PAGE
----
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“I always tell people I am close to how pro baseball has taught me a lot about life.
What it means to be a pro.
For anyone who wants to know, this is what it means to be a professional baseball player:
My job was on the line every single day. That taught me work ethic.
If we weren't good enough, we didn't play. And if we didn't play, we didn't get promoted. That
taught me competitiveness.
People would get released or demoted literally every week, and we'd have to see the look on
their faces as they cleaned out their locker in front of the whole team, as their dream came to
an end. That taught me compassion.
When we failed or performed poorly, we did it with a spotlight on us in front of hundreds and
thousands of people, with no excuses to hide behind and no one to blame but ourselves. And
then the next day, we're right back in front of that same disappointed crowd, but we couldn't
let that aﬀect us at all. That taught me mental toughness.
I was on the road for about 7-8 months out of the year, missing out on family, friends, holidays
and relationships. That taught me sacrifice.
There were times when we would outperform our competition, do noticeably better than them,
go above and beyond what was expected of us... and still receive no recognition or promotion.
Whether it be because of the person's name, or who they know. That taught me that life isn't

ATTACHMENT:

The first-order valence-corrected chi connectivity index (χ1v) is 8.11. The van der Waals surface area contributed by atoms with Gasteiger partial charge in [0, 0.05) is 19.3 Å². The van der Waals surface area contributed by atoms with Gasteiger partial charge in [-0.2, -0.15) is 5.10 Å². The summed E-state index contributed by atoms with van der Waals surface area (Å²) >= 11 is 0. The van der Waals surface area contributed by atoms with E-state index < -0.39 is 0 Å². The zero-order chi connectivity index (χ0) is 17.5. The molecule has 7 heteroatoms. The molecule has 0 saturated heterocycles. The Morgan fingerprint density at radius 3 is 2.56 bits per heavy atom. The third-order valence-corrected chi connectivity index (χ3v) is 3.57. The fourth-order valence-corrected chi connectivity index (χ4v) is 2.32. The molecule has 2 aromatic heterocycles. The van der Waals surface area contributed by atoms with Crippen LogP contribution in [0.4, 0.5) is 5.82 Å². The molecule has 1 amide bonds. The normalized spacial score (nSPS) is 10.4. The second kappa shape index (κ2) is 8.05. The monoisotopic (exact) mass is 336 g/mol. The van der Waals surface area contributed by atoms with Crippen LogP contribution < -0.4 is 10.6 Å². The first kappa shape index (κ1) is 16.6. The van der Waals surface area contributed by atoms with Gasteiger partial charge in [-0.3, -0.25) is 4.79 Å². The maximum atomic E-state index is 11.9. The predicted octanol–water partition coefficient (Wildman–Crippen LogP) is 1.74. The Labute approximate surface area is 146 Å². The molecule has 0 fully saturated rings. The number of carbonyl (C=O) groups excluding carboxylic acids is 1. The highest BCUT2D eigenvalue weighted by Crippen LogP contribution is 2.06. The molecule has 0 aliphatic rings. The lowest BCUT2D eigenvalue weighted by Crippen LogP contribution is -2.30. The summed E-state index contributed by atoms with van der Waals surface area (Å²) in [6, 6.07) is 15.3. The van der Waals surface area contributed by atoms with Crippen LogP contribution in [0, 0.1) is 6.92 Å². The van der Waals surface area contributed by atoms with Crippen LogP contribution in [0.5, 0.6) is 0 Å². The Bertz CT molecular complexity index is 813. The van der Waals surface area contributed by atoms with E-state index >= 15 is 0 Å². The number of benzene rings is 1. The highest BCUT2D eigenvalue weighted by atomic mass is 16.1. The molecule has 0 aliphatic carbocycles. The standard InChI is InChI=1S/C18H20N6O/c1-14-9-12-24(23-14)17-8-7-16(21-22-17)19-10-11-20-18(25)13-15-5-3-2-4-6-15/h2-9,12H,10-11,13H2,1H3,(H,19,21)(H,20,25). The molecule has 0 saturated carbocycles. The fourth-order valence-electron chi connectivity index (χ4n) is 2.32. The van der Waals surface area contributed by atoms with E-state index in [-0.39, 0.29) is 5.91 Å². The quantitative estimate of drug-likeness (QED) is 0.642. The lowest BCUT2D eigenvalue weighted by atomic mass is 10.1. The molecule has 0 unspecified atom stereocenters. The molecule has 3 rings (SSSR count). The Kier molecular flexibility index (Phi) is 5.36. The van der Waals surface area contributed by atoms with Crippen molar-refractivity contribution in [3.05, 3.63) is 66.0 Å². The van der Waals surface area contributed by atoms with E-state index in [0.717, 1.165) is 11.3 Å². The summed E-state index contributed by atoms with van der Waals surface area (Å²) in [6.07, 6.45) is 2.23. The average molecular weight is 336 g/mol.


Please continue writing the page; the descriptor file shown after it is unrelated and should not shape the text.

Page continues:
And on the opposite end of the spectrum, I have seen people less talented than others train
extremely hard and just plain outwork/outhustle their competition, and then get recognized and
promoted above the more talented player because of it. That taught me that hard work beats
talent when talent fails to work hard.
If I was late, I was fined, fired, or left behind. That taught me to be punctual.
When you live, travel, work and hang out with the same people everyday, you become close to
them and form a bond. You become family. And then in a few months, the season ends and
they are gone and you may never see them again. That taught me the value of friendship.
When I saw, heard and felt the love, respect and admiration from the fans, old and young... that
taught me humility.
I got to listen to the National Anthem (hundreds of times each year) before my job starts each
night. That taught me pride.
But to think others sacrificed their lives so I could chase a dream and play a game. That taught
me perspective. I try to never take the little things for granted.
I have a masters degree in Real Life. It has to be lived. You can't teach it. I have failed in a
season, more than most fail in a lifetime and still wanted more. Because that's how baseball
players are wired.
You do what you've gotta do, no matter what.
The looks alone on all the little kids' faces when they see you approaching them, like they think
you are Derek Jeter and whatever you say to them is gospel. That you could change and
influence a child's day/week/month/year or even life by the way you treat them in the next few
seconds or the next few words you say to them. And that's when I realized that even though I
was the one playing the game, and I was the one who all the kids looked up to and came to
see, it really wasn't about me, at all. And that taught me my favorite lesson...selflessness."